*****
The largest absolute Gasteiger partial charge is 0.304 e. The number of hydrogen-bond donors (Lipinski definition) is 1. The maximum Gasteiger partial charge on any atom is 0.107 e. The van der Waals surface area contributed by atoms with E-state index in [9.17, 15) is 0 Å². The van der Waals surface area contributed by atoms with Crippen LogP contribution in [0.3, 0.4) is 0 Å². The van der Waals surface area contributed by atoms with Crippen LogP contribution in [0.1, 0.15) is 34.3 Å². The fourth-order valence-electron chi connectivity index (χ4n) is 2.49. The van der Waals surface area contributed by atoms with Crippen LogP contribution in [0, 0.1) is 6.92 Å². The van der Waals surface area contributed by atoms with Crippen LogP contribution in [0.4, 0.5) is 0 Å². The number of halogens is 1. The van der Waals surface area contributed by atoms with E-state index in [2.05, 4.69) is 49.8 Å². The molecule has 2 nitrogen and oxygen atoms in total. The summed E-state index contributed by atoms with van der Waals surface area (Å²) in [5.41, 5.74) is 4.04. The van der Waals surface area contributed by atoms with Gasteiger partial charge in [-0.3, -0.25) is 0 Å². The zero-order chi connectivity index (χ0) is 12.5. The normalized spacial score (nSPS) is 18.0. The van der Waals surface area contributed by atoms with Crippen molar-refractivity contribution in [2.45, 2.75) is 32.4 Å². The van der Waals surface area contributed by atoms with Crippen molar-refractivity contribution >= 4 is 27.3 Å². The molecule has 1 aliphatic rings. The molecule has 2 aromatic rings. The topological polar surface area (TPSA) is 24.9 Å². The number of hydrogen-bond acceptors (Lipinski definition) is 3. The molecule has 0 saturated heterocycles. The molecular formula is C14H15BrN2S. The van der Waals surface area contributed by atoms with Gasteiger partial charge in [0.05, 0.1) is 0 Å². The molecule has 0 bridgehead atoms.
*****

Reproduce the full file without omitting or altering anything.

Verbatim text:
The largest absolute Gasteiger partial charge is 0.304 e. The number of hydrogen-bond donors (Lipinski definition) is 1. The maximum Gasteiger partial charge on any atom is 0.107 e. The van der Waals surface area contributed by atoms with E-state index in [9.17, 15) is 0 Å². The van der Waals surface area contributed by atoms with Crippen LogP contribution in [0.3, 0.4) is 0 Å². The van der Waals surface area contributed by atoms with Crippen LogP contribution in [0.1, 0.15) is 34.3 Å². The fourth-order valence-electron chi connectivity index (χ4n) is 2.49. The van der Waals surface area contributed by atoms with Crippen LogP contribution in [0, 0.1) is 6.92 Å². The van der Waals surface area contributed by atoms with Crippen LogP contribution in [0.4, 0.5) is 0 Å². The number of halogens is 1. The van der Waals surface area contributed by atoms with E-state index in [2.05, 4.69) is 49.8 Å². The molecule has 2 nitrogen and oxygen atoms in total. The summed E-state index contributed by atoms with van der Waals surface area (Å²) in [5.41, 5.74) is 4.04. The van der Waals surface area contributed by atoms with Gasteiger partial charge in [-0.3, -0.25) is 0 Å². The zero-order chi connectivity index (χ0) is 12.5. The normalized spacial score (nSPS) is 18.0. The van der Waals surface area contributed by atoms with Crippen molar-refractivity contribution in [2.45, 2.75) is 32.4 Å². The van der Waals surface area contributed by atoms with Crippen molar-refractivity contribution >= 4 is 27.3 Å². The molecule has 1 aliphatic rings. The molecule has 2 aromatic rings. The topological polar surface area (TPSA) is 24.9 Å². The number of hydrogen-bond acceptors (Lipinski definition) is 3. The molecule has 0 saturated heterocycles. The molecular formula is C14H15BrN2S. The van der Waals surface area contributed by atoms with Gasteiger partial charge in [0.05, 0.1) is 0 Å². The molecule has 0 bridgehead atoms.